Cauchy Integral Theorem

Cauchy Integral Theorem:

If f is a holomorphic function on an open disc U in the complex plane, andif : [a, b] → U is a C1 curve in U with (a) = (b), then

There are a number of different ways to prove the Cauchy integral theorem. One of the most natural is by way of a complex-analytic form of Stokes’s
theorem: If is a simple, closed curve surrounding a region U in the plane then,

An important converse of Cauchy’s theorem is called Morera’s theorem: Let f be a continuous function on a connected open set U \subseteq \!\, C. If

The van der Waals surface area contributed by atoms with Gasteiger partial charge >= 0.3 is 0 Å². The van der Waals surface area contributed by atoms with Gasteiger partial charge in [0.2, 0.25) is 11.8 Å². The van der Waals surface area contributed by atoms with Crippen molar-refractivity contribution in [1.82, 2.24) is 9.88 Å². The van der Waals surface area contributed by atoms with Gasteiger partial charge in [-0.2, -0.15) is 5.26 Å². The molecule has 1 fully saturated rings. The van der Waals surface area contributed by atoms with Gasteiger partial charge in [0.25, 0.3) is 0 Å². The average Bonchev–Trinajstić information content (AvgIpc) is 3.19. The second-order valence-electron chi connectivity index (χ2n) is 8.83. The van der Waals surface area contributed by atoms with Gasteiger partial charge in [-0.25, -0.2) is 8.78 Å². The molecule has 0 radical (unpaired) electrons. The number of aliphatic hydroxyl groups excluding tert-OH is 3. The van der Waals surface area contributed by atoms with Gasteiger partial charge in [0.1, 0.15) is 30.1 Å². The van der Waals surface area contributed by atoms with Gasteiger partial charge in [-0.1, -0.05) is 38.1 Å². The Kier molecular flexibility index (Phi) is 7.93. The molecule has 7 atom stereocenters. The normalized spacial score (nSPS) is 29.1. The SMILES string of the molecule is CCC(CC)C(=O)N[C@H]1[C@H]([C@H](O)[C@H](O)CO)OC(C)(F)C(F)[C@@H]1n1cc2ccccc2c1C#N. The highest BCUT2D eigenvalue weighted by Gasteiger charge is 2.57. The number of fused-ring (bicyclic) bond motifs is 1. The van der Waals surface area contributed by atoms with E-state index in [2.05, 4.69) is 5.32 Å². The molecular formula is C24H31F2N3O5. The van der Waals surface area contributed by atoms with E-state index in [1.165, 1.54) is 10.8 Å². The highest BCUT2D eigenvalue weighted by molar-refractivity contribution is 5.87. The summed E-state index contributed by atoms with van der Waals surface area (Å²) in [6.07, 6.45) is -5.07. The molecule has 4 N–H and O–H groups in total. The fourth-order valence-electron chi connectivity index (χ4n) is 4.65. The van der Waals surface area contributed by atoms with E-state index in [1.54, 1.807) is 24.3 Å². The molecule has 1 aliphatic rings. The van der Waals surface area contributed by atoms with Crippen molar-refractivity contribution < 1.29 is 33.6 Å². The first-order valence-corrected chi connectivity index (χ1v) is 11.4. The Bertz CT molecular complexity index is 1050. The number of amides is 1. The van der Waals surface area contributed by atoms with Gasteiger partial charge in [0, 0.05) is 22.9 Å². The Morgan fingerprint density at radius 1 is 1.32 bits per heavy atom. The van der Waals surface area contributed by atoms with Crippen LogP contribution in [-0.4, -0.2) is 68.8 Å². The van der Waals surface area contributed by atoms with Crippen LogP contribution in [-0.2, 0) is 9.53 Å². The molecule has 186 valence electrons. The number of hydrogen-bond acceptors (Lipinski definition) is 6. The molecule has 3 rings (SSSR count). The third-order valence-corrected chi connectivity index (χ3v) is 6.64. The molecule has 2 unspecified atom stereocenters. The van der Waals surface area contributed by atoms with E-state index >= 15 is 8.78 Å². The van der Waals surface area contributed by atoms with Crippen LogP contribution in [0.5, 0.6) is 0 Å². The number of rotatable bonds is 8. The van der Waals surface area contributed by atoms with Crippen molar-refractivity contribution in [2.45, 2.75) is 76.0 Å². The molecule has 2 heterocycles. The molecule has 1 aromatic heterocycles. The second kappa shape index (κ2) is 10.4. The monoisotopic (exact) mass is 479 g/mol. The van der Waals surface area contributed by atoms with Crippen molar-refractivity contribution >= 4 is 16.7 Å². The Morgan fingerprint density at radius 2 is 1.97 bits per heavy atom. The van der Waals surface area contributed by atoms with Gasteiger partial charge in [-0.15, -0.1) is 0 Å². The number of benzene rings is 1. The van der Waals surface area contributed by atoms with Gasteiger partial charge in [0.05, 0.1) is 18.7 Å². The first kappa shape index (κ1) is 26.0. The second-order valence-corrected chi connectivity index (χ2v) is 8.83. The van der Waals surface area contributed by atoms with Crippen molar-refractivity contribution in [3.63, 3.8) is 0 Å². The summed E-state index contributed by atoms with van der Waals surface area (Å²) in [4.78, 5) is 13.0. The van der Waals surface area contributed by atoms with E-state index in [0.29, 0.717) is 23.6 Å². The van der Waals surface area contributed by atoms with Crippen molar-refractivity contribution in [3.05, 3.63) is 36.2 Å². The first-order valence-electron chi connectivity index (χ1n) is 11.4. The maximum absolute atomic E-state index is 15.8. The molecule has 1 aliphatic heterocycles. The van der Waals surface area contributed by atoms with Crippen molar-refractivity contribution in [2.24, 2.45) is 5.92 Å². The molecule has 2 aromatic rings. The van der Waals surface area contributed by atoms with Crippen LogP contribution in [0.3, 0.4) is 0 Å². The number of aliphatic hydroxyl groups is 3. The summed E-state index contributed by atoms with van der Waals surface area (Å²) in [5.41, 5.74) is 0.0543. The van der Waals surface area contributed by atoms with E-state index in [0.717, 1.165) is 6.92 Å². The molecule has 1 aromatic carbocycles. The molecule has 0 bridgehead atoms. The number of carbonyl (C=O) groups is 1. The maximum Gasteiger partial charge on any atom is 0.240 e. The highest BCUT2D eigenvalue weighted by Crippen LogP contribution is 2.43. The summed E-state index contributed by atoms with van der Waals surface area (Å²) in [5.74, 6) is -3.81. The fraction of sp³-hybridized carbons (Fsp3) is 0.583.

for every simple, closed curve in U, then f is holomorphic on U.


Cauchy Integral Formula:

Suppose that U is an open set in C and that f is a holomorphic function on U. Let z0 \in \!\, U and let r > 0 be such that D(P, r) \subseteq \!\, U. Let : [0, 1] → C be the C1 curve (t) = P r cos (2πt) ir sin (2πt). Then, for each z \in \!\, D (P, r)

One may derive this result directly from Stokes’s theorem


General Forms of the Cauchy Theorems:

Now we present the very useful general statements of the Cauchy integral theorem and formula. First we need a piece of terminology. A curve : [a, b] → C is said to be piecewise Ck if

with a = a0 < a1 < · · · am = b and [aj−1,aj] is Ck for 1 ≤ j ≤ m. In other words, is piecewise Ck if it consists of finitely many Ck curves chained end to end.